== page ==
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Principles for engaging with fathers who use violence

Working with violent or dangerous people requires you to plan for your safety and the safety of others. You need to think about what you are going to say before you say it. Also, you need to ready yourself for manipulation or aggression. Follow these 7 principles for working with men who use violence.

1. Make sure you are safe

You can do this by meeting in a safe place, making sure that there is a colleague with you, and having a clear plan about how to end the conversation if you feel threatened.

2. Make sure the woman, children or other victims of his violence are safe

You can do this by:

  • not using information provided by his partner or children. (Instead, share information you have received from other services or other professionals working with the family.)
  • being clear that you believe he has the skills to choose not to use violence
  • clarifying how you will follow up with all members of the family
  • talk about what you will do if you are concerned he has used violence
  • take steps to make sure he does not leave the interview angry or fired-up and at risk of escalating his violence at home
  • consider whether the safety of the family has been compromised by the intervention and adjust the safety plan accordingly.

3. Use carefully planned and structured conversations

Try to focus your conversations with a father on how he is accountable for his behaviour.

4. Consider how culture or other factors might impact his behaviour

These can include cultural norms or perceptions about such things as gender roles and marriage. Ensure that these are not used to excuse his violence. Using a perpetrator pattern-based approach will help to focus on his behaviours. Always seek appropriate cultural consultation from a Cultural Practice Advisor or Independent Person.

5. Focus on engaging with empathy, but be careful not to collude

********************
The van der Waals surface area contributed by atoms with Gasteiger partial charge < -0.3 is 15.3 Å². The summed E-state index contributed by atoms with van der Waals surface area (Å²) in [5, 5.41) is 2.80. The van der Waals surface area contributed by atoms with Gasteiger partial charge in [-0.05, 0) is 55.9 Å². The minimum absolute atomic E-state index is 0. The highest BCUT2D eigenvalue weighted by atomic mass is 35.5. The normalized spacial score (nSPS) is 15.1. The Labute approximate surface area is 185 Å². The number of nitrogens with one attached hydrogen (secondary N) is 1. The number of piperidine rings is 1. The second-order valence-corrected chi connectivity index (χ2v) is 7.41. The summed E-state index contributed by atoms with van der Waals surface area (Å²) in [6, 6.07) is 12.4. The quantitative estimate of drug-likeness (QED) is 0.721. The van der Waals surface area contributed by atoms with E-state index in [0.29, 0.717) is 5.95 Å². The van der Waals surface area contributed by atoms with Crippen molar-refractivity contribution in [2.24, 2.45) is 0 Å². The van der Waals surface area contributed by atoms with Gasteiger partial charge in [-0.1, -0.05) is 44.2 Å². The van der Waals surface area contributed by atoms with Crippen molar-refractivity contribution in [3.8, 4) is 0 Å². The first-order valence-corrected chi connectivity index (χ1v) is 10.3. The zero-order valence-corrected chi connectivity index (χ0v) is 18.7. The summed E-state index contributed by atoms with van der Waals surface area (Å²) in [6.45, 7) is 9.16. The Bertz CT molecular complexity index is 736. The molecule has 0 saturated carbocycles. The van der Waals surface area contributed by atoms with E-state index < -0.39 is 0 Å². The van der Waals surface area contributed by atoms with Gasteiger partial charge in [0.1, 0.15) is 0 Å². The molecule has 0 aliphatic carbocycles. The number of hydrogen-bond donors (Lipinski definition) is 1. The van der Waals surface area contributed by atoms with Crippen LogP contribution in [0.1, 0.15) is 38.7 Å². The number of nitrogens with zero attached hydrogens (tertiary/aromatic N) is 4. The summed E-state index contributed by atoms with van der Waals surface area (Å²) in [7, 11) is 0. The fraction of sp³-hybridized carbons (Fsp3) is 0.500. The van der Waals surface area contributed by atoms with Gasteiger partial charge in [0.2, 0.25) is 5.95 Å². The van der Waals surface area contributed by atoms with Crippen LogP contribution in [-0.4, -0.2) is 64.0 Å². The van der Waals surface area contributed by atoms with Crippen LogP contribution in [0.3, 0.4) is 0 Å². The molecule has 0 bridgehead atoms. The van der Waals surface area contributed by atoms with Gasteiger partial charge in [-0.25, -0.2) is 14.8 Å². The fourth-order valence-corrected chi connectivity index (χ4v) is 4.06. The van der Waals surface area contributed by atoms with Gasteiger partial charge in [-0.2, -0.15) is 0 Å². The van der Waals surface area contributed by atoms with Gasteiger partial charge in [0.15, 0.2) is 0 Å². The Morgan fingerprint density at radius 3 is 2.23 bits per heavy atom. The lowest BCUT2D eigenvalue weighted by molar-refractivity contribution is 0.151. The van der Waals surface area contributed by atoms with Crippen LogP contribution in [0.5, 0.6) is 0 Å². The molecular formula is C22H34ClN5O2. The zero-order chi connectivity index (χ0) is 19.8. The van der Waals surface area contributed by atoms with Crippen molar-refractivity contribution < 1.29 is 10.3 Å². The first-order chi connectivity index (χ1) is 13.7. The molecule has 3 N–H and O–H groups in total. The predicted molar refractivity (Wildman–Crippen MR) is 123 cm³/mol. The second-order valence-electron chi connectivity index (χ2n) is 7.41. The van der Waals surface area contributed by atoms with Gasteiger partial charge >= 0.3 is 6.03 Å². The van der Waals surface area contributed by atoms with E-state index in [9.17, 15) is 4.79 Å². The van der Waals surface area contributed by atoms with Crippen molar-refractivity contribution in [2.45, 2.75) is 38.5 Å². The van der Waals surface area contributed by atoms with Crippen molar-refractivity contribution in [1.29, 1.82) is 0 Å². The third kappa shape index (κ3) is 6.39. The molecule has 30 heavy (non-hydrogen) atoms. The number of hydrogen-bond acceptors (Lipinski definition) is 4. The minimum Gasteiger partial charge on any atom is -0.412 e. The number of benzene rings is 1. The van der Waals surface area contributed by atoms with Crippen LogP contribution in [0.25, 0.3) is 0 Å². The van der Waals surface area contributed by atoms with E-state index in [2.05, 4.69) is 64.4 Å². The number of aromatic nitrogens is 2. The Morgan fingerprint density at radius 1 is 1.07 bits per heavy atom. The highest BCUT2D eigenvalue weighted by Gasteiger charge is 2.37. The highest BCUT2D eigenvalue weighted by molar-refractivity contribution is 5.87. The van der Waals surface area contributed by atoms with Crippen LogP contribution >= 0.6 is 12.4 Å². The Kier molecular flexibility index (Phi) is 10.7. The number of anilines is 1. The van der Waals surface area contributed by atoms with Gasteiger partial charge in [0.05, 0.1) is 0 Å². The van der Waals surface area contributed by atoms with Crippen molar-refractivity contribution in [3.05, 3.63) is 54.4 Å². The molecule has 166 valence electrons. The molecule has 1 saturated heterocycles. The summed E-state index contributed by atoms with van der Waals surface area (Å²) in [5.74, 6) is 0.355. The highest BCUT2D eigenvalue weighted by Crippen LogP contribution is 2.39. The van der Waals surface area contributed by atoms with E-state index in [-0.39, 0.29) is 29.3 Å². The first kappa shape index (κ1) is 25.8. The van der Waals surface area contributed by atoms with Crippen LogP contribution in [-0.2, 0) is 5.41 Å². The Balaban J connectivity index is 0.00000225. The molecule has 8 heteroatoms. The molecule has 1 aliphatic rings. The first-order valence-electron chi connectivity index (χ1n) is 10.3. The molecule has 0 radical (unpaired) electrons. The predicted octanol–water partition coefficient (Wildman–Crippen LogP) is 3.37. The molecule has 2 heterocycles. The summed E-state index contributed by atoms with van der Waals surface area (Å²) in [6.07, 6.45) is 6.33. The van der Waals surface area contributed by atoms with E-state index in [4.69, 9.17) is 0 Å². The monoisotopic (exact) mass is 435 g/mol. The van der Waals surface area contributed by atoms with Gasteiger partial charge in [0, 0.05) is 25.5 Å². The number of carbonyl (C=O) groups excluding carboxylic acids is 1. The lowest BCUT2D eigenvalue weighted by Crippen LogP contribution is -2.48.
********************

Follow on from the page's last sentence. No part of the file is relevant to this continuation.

Try to separate the father from his behaviour. Ask about, and genuinely listen to, his own experiences of violence, oppression and adversity. Demonstrating interest and empathy, while staying aware of any ‘violence-supporting narrative’, will help them feel listened to and respected.

A father is more likely to be engaged in participating in further conversations and making change if he feels he is valued as a whole person—beyond his behaviours.

6. Focus on the children

Get the father to focus his attention on how his violence is impacting on his parenting and affecting the children.

7. Remember your feelings may be different to the feelings of his child and partner

Your feelings towards a father may be different to those felt by his children and partner.

You may feel anger and hostility towards a father who is violent to his partner and children, or feel afraid of him. But if he has used mother-blaming and maternal alienation to split children and mothers apart, his children may think he’s a great dad and feel their mum is at fault. Be mindful of this and talk sensitively and respectfully to the children about both of their parents.

It is also likely that the mother has some positive feelings towards him, and would like the violence, rather than the relationship, to end. In some communities, divorce and separation may be culturally frowned upon or considered a risk to a woman’s and her children’s visa status. This may affect how women and children express their feelings about him.

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